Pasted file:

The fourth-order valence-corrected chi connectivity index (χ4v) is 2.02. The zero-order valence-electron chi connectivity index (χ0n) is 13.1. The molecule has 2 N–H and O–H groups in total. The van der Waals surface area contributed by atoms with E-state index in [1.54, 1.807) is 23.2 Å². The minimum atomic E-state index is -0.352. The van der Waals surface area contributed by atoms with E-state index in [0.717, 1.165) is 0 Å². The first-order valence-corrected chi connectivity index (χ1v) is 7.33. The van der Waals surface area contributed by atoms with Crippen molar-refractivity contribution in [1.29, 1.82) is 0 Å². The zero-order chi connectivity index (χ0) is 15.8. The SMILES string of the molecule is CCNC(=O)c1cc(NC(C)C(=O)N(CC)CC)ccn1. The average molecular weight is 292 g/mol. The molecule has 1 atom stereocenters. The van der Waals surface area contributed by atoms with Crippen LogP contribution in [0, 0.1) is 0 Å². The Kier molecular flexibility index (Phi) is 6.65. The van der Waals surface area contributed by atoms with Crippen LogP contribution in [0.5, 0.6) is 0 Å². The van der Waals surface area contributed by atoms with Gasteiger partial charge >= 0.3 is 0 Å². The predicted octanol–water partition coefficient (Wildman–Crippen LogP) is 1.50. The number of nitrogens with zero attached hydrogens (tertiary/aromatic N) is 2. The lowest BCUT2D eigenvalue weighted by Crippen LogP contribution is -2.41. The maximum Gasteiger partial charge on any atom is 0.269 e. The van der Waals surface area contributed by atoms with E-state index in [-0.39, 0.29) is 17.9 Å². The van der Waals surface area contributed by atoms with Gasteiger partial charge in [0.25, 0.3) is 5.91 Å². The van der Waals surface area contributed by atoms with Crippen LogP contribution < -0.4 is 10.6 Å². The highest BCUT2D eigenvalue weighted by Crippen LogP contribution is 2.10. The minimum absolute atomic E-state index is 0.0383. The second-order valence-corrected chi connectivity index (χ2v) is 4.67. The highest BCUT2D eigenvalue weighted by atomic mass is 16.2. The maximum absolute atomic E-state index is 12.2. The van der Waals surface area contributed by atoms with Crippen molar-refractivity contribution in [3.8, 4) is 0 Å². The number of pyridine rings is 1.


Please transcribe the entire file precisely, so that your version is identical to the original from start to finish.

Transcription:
The fourth-order valence-corrected chi connectivity index (χ4v) is 2.02. The zero-order valence-electron chi connectivity index (χ0n) is 13.1. The molecule has 2 N–H and O–H groups in total. The van der Waals surface area contributed by atoms with E-state index in [1.54, 1.807) is 23.2 Å². The minimum atomic E-state index is -0.352. The van der Waals surface area contributed by atoms with E-state index in [0.717, 1.165) is 0 Å². The first-order valence-corrected chi connectivity index (χ1v) is 7.33. The van der Waals surface area contributed by atoms with Crippen molar-refractivity contribution in [1.29, 1.82) is 0 Å². The zero-order chi connectivity index (χ0) is 15.8. The SMILES string of the molecule is CCNC(=O)c1cc(NC(C)C(=O)N(CC)CC)ccn1. The average molecular weight is 292 g/mol. The molecule has 1 atom stereocenters. The van der Waals surface area contributed by atoms with Crippen LogP contribution in [0, 0.1) is 0 Å². The Kier molecular flexibility index (Phi) is 6.65. The van der Waals surface area contributed by atoms with Crippen LogP contribution in [0.5, 0.6) is 0 Å². The van der Waals surface area contributed by atoms with Gasteiger partial charge >= 0.3 is 0 Å². The predicted octanol–water partition coefficient (Wildman–Crippen LogP) is 1.50. The number of nitrogens with zero attached hydrogens (tertiary/aromatic N) is 2. The lowest BCUT2D eigenvalue weighted by Crippen LogP contribution is -2.41. The maximum Gasteiger partial charge on any atom is 0.269 e. The van der Waals surface area contributed by atoms with E-state index in [-0.39, 0.29) is 17.9 Å². The van der Waals surface area contributed by atoms with Gasteiger partial charge in [0.25, 0.3) is 5.91 Å². The van der Waals surface area contributed by atoms with Crippen LogP contribution < -0.4 is 10.6 Å². The highest BCUT2D eigenvalue weighted by Crippen LogP contribution is 2.10. The minimum absolute atomic E-state index is 0.0383. The second-order valence-corrected chi connectivity index (χ2v) is 4.67. The highest BCUT2D eigenvalue weighted by atomic mass is 16.2. The maximum absolute atomic E-state index is 12.2. The van der Waals surface area contributed by atoms with Crippen molar-refractivity contribution in [3.8, 4) is 0 Å². The number of pyridine rings is 1.